The cloud hanging over the future of the Jerez MotoGP has lifted a little. Today, Dorna announced that an agreement had been reached with the Circuito de Jerez to allow the iconic Spanish circuit to host the MotoGP round scheduled for April 29th, 2012, confirming the calendar updates announced earlier this month. The 2012 round will go ahead as scheduled, despite the ongoing financial woes at the circuit.
Beyond the upcoming season, the future of the race is not entirely clear, however. Rumors persist that Jerez will be dropped from the MotoGP calendar from 2013, as new circuits such as Austin in Texas and Termas de Rio Hondo in Argentina are added to the calendar. With Aragon, Barcelona and Valencia all confirmed through 2016, having four races in Spain is seen as detracting from MotoGP's stature as a World Championship.
The takeover of Infront by Bridgepoint Capital has cleared the final hurdle. Earlier this week, the European Commission Competition Directorate General announced that there were no objections to having the rights holders to both the MotoGP and World Superbike series being owned by one company, as neither racing series would be constrained by having the same owner.
Although obtaining clearance from the EU was a formality, with few observers expecting the deal to be blocked, it was a necessary step given the size of the two companies involved. Both Bridgepoint Capital and Infront Sports and Media (the parent company of Infront Motor Sports) were large enough to require approval under European Union mergers legislation. That has little to do with the size of either MotoGP or World Superbikes, however: neither Dorna nor Infront Motor Sports represents anything more than a small fraction of the total turnover of their respective parents, Bridgepoint and Infront Sports and Media. The parents, however, were considered worthy of examination.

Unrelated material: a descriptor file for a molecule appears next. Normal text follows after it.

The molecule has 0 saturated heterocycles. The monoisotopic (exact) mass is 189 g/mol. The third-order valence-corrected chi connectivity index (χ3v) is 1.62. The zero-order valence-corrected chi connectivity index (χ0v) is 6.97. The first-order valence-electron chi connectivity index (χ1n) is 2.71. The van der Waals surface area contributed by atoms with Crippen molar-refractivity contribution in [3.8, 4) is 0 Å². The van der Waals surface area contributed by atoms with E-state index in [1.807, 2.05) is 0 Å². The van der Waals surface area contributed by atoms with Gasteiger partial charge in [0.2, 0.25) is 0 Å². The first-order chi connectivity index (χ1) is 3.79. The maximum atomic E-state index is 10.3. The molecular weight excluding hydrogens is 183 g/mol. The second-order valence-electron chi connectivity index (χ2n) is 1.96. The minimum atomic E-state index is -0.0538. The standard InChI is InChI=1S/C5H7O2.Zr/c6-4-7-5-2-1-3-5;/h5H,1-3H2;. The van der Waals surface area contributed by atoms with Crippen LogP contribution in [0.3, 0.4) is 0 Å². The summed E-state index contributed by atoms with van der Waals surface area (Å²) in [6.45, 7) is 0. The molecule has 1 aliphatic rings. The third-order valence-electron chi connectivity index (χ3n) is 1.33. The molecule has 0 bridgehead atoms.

After many years of success in the World Superbike and World Supersport series, Ten Kate is to take their first steps in the MotoGP paddock. The Dutch race shop has been contracted by Gresini to supply race-prepared Honda CBR1000RR engines for Gresini's CRT machine in MotoGP, along with the fly-by-wire electronics system the Ten Kate team developed together with Cosworth for their World Superbike machine.